Editors' ChoiceTraumatic Brain Injury

Go with the flow: Cerebrovascular reactivity as a therapeutic target for TBI symptoms

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Science Translational Medicine  21 Mar 2018:
Vol. 10, Issue 433, eaat1643
DOI: 10.1126/scitranslmed.aat1643


Sildenafil improves cerebrovascular reactivity in patients with chronic traumatic brain injury (TBI) and may ameliorate lingering symptoms.

Chronic motor and cognitive disabilities after traumatic brain injury (TBI) are a widespread problem, affecting over 5 million Americans. Current treatments are mostly symptomatic and do not address the underlying processes responsible for the impairments. Kenney et al. map out an approach to TBI-related disabilities that targets a potential biological mechanism underlying those symptoms: abnormal cerebrovascular reactivity (CVR).

Not all TBIs are accompanied by obvious vascular injury, but animal models show that microvascular damage is universal and correlates with symptoms. CVR is a marker of vascular health and can be measured through noninvasive techniques. Moreover, CVR is dynamic, therefore representing a potential therapeutic target. Vasoactive agents like sildenafil, currently used to treat erectile dysfunction and pulmonary hypertension, could conceivably improve abnormal CVR in patients with TBI. This might in turn ameliorate symptoms.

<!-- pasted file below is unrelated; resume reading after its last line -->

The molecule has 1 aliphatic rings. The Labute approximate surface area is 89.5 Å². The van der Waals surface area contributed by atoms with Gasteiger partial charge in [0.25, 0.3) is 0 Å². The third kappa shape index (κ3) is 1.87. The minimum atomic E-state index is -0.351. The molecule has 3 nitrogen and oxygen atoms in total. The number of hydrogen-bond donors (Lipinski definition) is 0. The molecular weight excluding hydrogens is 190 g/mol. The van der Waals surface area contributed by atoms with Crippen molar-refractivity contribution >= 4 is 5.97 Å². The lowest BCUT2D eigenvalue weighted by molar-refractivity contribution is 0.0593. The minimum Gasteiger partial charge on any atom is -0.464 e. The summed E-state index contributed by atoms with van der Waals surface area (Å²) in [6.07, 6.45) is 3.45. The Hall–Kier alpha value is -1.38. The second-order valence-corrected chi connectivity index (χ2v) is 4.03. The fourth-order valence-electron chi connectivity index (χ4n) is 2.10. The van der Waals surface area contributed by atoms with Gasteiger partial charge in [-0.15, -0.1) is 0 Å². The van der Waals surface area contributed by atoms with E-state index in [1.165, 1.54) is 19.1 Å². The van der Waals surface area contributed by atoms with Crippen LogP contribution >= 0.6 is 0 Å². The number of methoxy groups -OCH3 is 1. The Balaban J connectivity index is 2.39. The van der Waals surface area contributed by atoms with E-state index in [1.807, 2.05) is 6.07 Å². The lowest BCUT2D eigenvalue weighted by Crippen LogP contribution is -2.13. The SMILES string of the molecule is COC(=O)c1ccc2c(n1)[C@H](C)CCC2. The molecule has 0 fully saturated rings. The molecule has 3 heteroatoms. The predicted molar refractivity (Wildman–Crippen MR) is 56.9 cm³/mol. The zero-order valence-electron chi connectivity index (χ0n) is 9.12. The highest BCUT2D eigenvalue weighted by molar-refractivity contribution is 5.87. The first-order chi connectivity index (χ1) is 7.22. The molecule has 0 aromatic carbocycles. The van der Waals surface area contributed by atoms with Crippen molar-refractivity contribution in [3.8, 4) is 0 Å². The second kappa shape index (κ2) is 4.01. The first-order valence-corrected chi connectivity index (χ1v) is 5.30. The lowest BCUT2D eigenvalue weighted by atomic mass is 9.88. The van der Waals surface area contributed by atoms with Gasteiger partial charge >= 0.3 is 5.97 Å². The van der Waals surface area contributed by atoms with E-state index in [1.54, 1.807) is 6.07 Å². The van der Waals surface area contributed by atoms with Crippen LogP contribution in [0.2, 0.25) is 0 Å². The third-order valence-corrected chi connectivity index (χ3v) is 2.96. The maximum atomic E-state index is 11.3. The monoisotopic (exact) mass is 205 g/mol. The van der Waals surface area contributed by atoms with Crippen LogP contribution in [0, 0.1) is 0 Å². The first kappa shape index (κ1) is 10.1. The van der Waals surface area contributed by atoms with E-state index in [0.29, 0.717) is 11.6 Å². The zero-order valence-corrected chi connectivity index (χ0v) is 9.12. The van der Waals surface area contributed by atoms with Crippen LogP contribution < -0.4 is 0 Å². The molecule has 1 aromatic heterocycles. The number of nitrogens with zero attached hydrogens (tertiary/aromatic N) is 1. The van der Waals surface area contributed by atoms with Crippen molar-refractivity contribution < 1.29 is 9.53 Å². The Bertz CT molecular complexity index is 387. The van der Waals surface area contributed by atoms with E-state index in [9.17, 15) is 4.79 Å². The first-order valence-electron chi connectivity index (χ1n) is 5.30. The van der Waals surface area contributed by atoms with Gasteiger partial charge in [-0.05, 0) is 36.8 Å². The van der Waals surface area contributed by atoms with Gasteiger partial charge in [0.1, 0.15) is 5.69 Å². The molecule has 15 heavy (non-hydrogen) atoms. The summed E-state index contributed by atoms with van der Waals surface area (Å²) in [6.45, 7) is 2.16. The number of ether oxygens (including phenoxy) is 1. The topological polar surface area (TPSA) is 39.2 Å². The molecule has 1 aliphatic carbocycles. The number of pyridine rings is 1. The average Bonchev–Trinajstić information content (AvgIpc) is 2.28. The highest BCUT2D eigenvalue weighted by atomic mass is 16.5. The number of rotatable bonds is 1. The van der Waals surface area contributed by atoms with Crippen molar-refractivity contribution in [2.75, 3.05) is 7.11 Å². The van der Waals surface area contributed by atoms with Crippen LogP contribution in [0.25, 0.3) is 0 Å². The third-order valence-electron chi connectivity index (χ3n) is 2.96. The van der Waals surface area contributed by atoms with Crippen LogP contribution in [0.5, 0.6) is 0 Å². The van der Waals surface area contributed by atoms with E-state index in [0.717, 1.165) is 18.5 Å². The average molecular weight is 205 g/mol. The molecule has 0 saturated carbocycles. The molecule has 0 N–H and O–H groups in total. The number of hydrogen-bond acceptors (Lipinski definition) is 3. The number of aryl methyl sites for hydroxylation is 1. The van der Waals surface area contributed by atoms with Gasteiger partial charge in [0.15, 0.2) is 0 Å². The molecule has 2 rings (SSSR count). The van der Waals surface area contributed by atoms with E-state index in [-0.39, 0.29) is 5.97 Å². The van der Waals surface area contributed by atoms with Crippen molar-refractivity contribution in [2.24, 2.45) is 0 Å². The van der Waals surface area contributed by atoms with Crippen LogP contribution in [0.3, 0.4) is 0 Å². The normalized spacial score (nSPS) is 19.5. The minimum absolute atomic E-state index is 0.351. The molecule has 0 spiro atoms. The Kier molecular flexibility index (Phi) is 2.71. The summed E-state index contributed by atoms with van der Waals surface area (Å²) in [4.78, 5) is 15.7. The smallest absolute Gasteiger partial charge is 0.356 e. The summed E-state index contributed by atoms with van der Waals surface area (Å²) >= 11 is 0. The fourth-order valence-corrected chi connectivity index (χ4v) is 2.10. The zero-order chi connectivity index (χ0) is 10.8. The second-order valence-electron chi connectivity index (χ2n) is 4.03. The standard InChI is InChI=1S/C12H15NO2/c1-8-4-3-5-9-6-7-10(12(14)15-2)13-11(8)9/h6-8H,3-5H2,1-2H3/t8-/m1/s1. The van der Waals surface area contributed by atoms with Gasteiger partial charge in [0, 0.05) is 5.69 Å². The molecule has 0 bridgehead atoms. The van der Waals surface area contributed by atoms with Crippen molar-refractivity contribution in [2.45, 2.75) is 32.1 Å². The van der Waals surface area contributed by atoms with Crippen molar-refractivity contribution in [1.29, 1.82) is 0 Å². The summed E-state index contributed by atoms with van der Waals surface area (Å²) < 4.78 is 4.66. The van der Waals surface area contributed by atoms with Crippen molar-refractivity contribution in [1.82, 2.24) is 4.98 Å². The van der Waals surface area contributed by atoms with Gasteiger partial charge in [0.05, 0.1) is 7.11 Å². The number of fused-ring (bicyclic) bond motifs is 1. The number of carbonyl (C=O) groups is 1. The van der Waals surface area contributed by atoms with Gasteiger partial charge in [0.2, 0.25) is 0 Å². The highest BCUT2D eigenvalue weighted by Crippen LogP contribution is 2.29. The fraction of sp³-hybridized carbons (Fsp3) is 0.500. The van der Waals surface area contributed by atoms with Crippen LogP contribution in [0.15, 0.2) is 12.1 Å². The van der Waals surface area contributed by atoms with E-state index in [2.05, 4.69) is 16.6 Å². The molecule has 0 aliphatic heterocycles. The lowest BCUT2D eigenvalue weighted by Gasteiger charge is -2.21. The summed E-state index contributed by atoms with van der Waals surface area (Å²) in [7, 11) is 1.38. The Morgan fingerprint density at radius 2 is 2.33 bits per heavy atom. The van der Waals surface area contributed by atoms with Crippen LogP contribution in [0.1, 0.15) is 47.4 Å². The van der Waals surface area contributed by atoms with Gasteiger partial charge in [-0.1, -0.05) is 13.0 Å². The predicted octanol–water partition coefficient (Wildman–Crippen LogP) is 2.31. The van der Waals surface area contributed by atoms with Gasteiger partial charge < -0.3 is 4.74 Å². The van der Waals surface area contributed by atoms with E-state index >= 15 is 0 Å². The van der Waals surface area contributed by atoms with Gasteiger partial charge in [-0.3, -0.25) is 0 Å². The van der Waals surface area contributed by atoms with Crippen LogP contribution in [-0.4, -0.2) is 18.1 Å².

The authors first assessed their ability to measure changes in CVR using magnetic resonance imaging. Comparing blood flow in patients with TBI to healthy controls, they found that regional flow deficits in TBI patients normalized after sildenafil. An 8-week phase 2 study confirmed that sildenafil was safe and well tolerated. Using a series of subjective and objective outcome measures, the authors also explored the effects of sildenafil on TBI patients’ symptoms. Though their study was not powered to fully assess clinical efficacy, the authors found a trend toward improvement in neurobehavioral symptoms.

The ultimate goal of TBI-related research is—directly or indirectly—to improve functional outcome and quality of life for affected individuals. As such, even the modest clinical improvement observed after sildenafil treatment is encouraging (though will require proper validation in larger cohorts). The results showed here also demonstrate the powerful synergy of a mechanism-based pharmacologic strategy, an imaging technique that provides immediate readout of biological effect, and validated outcome measures that can quantify clinical benefit. Even if sildenafil never becomes widely prescribed as a treatment for TBI symptoms, Kenney et al.’s scientific approach provides a template for investigating underlying mechanisms while simultaneously evaluating therapies to target them.

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